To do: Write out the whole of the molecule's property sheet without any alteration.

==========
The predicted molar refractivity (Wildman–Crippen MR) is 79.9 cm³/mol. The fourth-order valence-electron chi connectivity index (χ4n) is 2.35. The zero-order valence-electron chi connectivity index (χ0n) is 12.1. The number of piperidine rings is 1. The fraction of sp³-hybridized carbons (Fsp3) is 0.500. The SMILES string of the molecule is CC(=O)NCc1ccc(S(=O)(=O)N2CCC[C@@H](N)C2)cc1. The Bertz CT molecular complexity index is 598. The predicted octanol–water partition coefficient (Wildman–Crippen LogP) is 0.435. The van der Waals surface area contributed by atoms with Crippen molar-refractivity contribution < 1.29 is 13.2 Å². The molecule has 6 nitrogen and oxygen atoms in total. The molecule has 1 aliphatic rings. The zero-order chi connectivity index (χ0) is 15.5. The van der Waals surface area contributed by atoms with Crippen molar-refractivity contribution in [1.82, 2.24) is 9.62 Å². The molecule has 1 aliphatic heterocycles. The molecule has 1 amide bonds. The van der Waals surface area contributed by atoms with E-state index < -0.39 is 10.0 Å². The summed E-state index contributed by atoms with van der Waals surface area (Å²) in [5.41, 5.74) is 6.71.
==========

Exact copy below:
The predicted molar refractivity (Wildman–Crippen MR) is 79.9 cm³/mol. The fourth-order valence-electron chi connectivity index (χ4n) is 2.35. The zero-order valence-electron chi connectivity index (χ0n) is 12.1. The number of piperidine rings is 1. The fraction of sp³-hybridized carbons (Fsp3) is 0.500. The SMILES string of the molecule is CC(=O)NCc1ccc(S(=O)(=O)N2CCC[C@@H](N)C2)cc1. The Bertz CT molecular complexity index is 598. The predicted octanol–water partition coefficient (Wildman–Crippen LogP) is 0.435. The van der Waals surface area contributed by atoms with Crippen molar-refractivity contribution < 1.29 is 13.2 Å². The molecule has 6 nitrogen and oxygen atoms in total. The molecule has 1 aliphatic rings. The zero-order chi connectivity index (χ0) is 15.5. The van der Waals surface area contributed by atoms with Crippen molar-refractivity contribution in [1.82, 2.24) is 9.62 Å². The molecule has 1 aliphatic heterocycles. The molecule has 1 amide bonds. The van der Waals surface area contributed by atoms with E-state index < -0.39 is 10.0 Å². The summed E-state index contributed by atoms with van der Waals surface area (Å²) in [5.41, 5.74) is 6.71.